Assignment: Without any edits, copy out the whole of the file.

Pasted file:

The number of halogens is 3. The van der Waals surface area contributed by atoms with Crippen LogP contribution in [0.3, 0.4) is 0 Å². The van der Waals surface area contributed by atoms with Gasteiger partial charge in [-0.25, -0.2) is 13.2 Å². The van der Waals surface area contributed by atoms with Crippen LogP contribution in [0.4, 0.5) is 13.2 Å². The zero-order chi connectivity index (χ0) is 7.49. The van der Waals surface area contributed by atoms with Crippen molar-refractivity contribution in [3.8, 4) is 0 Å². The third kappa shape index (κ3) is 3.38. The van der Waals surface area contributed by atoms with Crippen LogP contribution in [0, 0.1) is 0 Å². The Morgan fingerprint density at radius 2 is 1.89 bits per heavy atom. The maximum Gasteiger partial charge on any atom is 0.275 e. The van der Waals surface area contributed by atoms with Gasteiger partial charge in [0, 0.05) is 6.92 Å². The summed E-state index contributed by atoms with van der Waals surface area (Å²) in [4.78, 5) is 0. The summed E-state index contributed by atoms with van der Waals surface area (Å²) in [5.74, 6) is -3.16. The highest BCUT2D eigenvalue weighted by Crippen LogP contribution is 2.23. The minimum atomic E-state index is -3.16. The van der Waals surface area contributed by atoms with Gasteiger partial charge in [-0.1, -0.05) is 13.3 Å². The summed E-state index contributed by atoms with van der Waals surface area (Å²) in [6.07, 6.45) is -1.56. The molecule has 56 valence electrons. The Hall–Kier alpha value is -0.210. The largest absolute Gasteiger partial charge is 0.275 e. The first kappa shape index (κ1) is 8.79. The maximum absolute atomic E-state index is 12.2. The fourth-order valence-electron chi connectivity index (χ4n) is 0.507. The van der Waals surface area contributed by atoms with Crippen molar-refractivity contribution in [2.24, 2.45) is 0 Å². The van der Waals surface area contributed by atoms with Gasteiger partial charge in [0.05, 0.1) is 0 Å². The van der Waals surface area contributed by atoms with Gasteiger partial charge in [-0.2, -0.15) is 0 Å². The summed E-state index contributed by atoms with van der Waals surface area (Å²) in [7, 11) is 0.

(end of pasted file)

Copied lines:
The number of halogens is 3. The van der Waals surface area contributed by atoms with Crippen LogP contribution in [0.3, 0.4) is 0 Å². The van der Waals surface area contributed by atoms with Gasteiger partial charge in [-0.25, -0.2) is 13.2 Å². The van der Waals surface area contributed by atoms with Crippen LogP contribution in [0.4, 0.5) is 13.2 Å². The zero-order chi connectivity index (χ0) is 7.49. The van der Waals surface area contributed by atoms with Crippen molar-refractivity contribution in [3.8, 4) is 0 Å². The third kappa shape index (κ3) is 3.38. The van der Waals surface area contributed by atoms with Crippen LogP contribution in [0, 0.1) is 0 Å². The Morgan fingerprint density at radius 2 is 1.89 bits per heavy atom. The maximum Gasteiger partial charge on any atom is 0.275 e. The van der Waals surface area contributed by atoms with Gasteiger partial charge in [0, 0.05) is 6.92 Å². The summed E-state index contributed by atoms with van der Waals surface area (Å²) in [4.78, 5) is 0. The summed E-state index contributed by atoms with van der Waals surface area (Å²) in [5.74, 6) is -3.16. The highest BCUT2D eigenvalue weighted by Crippen LogP contribution is 2.23. The minimum atomic E-state index is -3.16. The van der Waals surface area contributed by atoms with Gasteiger partial charge in [-0.1, -0.05) is 13.3 Å². The summed E-state index contributed by atoms with van der Waals surface area (Å²) in [6.07, 6.45) is -1.56. The molecule has 56 valence electrons. The Hall–Kier alpha value is -0.210. The largest absolute Gasteiger partial charge is 0.275 e. The first kappa shape index (κ1) is 8.79. The maximum absolute atomic E-state index is 12.2. The fourth-order valence-electron chi connectivity index (χ4n) is 0.507. The van der Waals surface area contributed by atoms with Crippen molar-refractivity contribution in [2.24, 2.45) is 0 Å². The van der Waals surface area contributed by atoms with Gasteiger partial charge in [0.05, 0.1) is 0 Å². The van der Waals surface area contributed by atoms with Gasteiger partial charge in [-0.2, -0.15) is 0 Å². The summed E-state index contributed by atoms with van der Waals surface area (Å²) in [7, 11) is 0.